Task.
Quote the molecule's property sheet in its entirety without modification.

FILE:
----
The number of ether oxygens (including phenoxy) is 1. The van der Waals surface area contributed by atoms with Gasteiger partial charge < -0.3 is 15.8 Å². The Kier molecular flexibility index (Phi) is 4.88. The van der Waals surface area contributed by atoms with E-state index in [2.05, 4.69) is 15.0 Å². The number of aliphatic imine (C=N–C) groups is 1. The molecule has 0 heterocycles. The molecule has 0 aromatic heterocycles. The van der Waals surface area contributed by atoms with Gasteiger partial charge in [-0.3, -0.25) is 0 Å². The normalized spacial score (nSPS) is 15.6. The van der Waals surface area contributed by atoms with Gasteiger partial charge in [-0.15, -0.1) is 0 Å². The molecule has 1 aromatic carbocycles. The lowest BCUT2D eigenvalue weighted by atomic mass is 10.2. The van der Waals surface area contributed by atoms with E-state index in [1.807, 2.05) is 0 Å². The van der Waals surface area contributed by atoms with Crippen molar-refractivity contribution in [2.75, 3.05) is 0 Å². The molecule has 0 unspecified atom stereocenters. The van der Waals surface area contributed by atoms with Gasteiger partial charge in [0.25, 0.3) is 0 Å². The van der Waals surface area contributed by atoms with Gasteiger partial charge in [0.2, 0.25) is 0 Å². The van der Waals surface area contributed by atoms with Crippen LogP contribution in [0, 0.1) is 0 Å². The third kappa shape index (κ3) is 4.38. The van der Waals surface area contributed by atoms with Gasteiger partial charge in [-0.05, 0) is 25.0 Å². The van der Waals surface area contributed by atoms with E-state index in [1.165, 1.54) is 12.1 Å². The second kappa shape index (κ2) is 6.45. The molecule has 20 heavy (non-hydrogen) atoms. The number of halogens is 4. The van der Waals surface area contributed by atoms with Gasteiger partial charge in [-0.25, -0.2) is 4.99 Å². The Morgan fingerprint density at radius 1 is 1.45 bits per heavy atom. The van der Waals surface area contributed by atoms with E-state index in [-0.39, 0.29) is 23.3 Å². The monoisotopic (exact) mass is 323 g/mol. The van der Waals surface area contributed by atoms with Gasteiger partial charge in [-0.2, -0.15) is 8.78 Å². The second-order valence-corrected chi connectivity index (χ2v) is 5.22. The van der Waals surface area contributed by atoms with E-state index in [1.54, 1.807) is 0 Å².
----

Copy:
The number of ether oxygens (including phenoxy) is 1. The van der Waals surface area contributed by atoms with Gasteiger partial charge < -0.3 is 15.8 Å². The Kier molecular flexibility index (Phi) is 4.88. The van der Waals surface area contributed by atoms with E-state index in [2.05, 4.69) is 15.0 Å². The number of aliphatic imine (C=N–C) groups is 1. The molecule has 0 heterocycles. The molecule has 0 aromatic heterocycles. The van der Waals surface area contributed by atoms with Gasteiger partial charge in [-0.3, -0.25) is 0 Å². The normalized spacial score (nSPS) is 15.6. The van der Waals surface area contributed by atoms with Gasteiger partial charge in [-0.15, -0.1) is 0 Å². The molecule has 1 aromatic carbocycles. The lowest BCUT2D eigenvalue weighted by atomic mass is 10.2. The van der Waals surface area contributed by atoms with E-state index in [1.807, 2.05) is 0 Å². The van der Waals surface area contributed by atoms with Crippen molar-refractivity contribution in [2.75, 3.05) is 0 Å². The molecule has 0 unspecified atom stereocenters. The van der Waals surface area contributed by atoms with Gasteiger partial charge in [0.25, 0.3) is 0 Å². The van der Waals surface area contributed by atoms with Gasteiger partial charge in [0.2, 0.25) is 0 Å². The van der Waals surface area contributed by atoms with Crippen LogP contribution in [0, 0.1) is 0 Å². The third kappa shape index (κ3) is 4.38. The van der Waals surface area contributed by atoms with Gasteiger partial charge in [-0.05, 0) is 25.0 Å². The van der Waals surface area contributed by atoms with E-state index in [1.165, 1.54) is 12.1 Å². The second kappa shape index (κ2) is 6.45. The molecule has 20 heavy (non-hydrogen) atoms. The number of halogens is 4. The van der Waals surface area contributed by atoms with Gasteiger partial charge in [-0.25, -0.2) is 4.99 Å². The Morgan fingerprint density at radius 1 is 1.45 bits per heavy atom. The van der Waals surface area contributed by atoms with E-state index in [-0.39, 0.29) is 23.3 Å². The monoisotopic (exact) mass is 323 g/mol. The van der Waals surface area contributed by atoms with Gasteiger partial charge in [-0.2, -0.15) is 8.78 Å². The second-order valence-corrected chi connectivity index (χ2v) is 5.22. The van der Waals surface area contributed by atoms with E-state index in [1.54, 1.807) is 0 Å².